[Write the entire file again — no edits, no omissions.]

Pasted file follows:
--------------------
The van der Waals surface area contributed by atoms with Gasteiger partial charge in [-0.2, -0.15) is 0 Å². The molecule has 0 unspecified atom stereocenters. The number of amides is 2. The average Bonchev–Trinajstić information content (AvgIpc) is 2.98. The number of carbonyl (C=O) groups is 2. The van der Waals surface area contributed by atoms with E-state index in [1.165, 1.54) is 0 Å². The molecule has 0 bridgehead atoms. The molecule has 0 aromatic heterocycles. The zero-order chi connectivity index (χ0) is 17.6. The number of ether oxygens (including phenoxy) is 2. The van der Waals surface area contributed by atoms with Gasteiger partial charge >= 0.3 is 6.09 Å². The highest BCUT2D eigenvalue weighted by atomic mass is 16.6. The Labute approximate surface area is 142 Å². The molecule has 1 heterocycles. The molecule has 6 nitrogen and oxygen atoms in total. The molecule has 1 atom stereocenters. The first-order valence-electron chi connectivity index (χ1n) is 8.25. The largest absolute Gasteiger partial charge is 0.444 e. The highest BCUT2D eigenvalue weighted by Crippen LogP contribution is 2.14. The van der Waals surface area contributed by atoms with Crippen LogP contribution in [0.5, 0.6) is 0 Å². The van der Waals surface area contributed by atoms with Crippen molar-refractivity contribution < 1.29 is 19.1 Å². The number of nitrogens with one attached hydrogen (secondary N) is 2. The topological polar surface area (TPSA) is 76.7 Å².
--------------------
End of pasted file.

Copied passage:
The van der Waals surface area contributed by atoms with Gasteiger partial charge in [-0.2, -0.15) is 0 Å². The molecule has 0 unspecified atom stereocenters. The number of amides is 2. The average Bonchev–Trinajstić information content (AvgIpc) is 2.98. The number of carbonyl (C=O) groups is 2. The van der Waals surface area contributed by atoms with E-state index in [1.165, 1.54) is 0 Å². The molecule has 0 bridgehead atoms. The molecule has 0 aromatic heterocycles. The zero-order chi connectivity index (χ0) is 17.6. The number of ether oxygens (including phenoxy) is 2. The van der Waals surface area contributed by atoms with Gasteiger partial charge >= 0.3 is 6.09 Å². The highest BCUT2D eigenvalue weighted by atomic mass is 16.6. The Labute approximate surface area is 142 Å². The molecule has 1 heterocycles. The molecule has 6 nitrogen and oxygen atoms in total. The molecule has 1 atom stereocenters. The first-order valence-electron chi connectivity index (χ1n) is 8.25. The largest absolute Gasteiger partial charge is 0.444 e. The highest BCUT2D eigenvalue weighted by Crippen LogP contribution is 2.14. The van der Waals surface area contributed by atoms with Crippen LogP contribution in [0.5, 0.6) is 0 Å². The van der Waals surface area contributed by atoms with Crippen molar-refractivity contribution < 1.29 is 19.1 Å². The number of nitrogens with one attached hydrogen (secondary N) is 2. The topological polar surface area (TPSA) is 76.7 Å².